Captain McKern and Seward Alaska
I discovered a long lost contact, and I didn’t even need Facebook to do it.
In 2002 I visited Seward, Alaska. It was one of my first big trips, and at the time relatively distant compared to my jaunts around the western United States. Weeks before leaving I consulted with a coworker who was raised in the Last Frontier, excitedly laying out my map and pointing out the cities on the circular road trip I was planning. He asked me how long I was panning to go, to which I replied “10 days.” He wisely suggested I narrow down my city list as it would be impossible to visit so many cities in just 15 days.
I decided on visiting Talkeetna for a few days, where I visited Mt McKinley, attempted a view at the northern lights and met an amazing photographer.
My other time was spent in Girdwood and Seward, two towns in the Kenai Peninsula. Girdwood is a laid back ski town, and Seward a popular cruise destination on the beautiful Resurrection Bay -a large inlet surrounded by mountains and glaciers on three sides, and base for the Kenai Fjords National Park.
While the negative of visiting the Kenai Peninsula during the winter off season was the biting cold wings, it was positively outweighed by scant tourists, allowing us to interact with welcoming locals while wandering into places like the VFW Hall’s taco night, and sitting with local residents at the Community College Culinary school dinners. Or answering the question, “Why are you here in February?”
One morning we boarded a boat cruise down Resurrection Bay. These cruises last a few hours, and give the opportunity to see whales, sea lions, puffins and the immense glaciers lining the sound.
The scene was amazing this beautiful sunny day. The polar opposite to the overcast murky skies of Talkeetna. A few hours into the trip some others were getting cold, and after taking their photos retreated to the indoor cabin. I stayed outside while cruising back into the bay. I stood on the bow, with the bitter wind in my face, reflecting on the the marvel and thrill of the landscape surrounding me on three sides. The photos I took on board were with my old 35mm camera, before I started nightly backups and uploads of travel photos while traveling. Upon my return home I was sad to discover that none of my camera rolls contained the photos from that day. They had been lost along the way, but the mental images of standing alone in the front of the boat for 45 minutes are just as strong.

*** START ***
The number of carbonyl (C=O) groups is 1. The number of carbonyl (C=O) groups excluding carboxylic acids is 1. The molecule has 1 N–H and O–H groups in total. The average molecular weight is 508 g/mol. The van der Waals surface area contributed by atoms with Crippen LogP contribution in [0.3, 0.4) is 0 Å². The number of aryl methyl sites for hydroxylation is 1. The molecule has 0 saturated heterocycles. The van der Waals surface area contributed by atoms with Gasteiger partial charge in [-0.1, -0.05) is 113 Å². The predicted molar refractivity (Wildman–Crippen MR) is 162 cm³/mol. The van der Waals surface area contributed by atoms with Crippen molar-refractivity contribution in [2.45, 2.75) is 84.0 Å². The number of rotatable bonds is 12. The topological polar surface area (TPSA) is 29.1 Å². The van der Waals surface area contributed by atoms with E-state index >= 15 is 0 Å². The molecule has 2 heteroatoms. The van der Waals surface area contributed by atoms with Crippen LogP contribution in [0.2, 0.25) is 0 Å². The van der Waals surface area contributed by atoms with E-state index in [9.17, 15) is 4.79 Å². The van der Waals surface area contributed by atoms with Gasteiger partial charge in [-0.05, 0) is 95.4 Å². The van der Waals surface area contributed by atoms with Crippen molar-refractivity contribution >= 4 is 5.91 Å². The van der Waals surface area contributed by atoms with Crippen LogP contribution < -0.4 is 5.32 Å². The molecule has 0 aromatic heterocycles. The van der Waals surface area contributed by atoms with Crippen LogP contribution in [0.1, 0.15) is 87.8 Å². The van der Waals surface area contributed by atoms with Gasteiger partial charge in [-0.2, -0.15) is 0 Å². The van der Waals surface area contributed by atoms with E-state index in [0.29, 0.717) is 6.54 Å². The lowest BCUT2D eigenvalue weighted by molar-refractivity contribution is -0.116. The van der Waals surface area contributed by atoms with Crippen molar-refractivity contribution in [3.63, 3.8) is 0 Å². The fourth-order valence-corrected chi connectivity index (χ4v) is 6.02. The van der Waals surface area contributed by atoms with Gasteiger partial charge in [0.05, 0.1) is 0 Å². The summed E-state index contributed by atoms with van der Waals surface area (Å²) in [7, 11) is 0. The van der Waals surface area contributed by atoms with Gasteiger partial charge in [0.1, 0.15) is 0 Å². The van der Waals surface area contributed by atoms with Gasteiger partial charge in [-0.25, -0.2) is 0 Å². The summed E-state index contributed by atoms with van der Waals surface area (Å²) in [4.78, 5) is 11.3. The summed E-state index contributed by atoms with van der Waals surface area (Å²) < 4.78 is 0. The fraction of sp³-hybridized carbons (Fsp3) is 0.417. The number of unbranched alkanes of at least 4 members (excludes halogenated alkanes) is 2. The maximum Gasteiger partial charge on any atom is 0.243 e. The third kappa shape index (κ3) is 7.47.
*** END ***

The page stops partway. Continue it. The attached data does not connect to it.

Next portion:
Also making the day special was Captain Michael McKern, piloting the boat. While greeting us we noticed his forearms and hands were prosthetic. While certainly curious we didn’t do the uncouth and ask about it, but later near the cabin read some framed newspaper articles about Captain McKern. As a teenager he lost his arms to a serious burn accident, and how he had fought the state of Alaska in order to obtain his boating license and still accomplish what he wanted to in life, making his limitations rather irrelevant.
Equally as memorable as his physical differences was his humorous and self deprecating attitude. It was obvious that he loved his job and the outdoors, but didn’t take himself too seriously. Pointing to a group of sea lions floundering about a rock he joked about how stinky they were, and described how he did population counts for the state during some of his rides.
In the years since I had occasionally searched for him online, but never saw any articles or blog posts about the “Seward boat captain with the prosthetic arms.”
Recently while writing a post comparing the sea lions of Alaska to Patagonia (I really don’t know the difference) I typed a fragment into Google and found this article by Heidi Zemach of the Seward City News, about Captain Michael McKern and his career.
I’m happy to know he’s still giving memories to Seward travelers. I would track him down and but true to his spirit he says he’s done doing newspaper stories and simply wants to do his job.
Photo of Captain Michael McKern from Seward Daily News – April 2010.
GoToAk.com also has an excellent article about the wildlife you’ll encounter aboard McKern’s boat.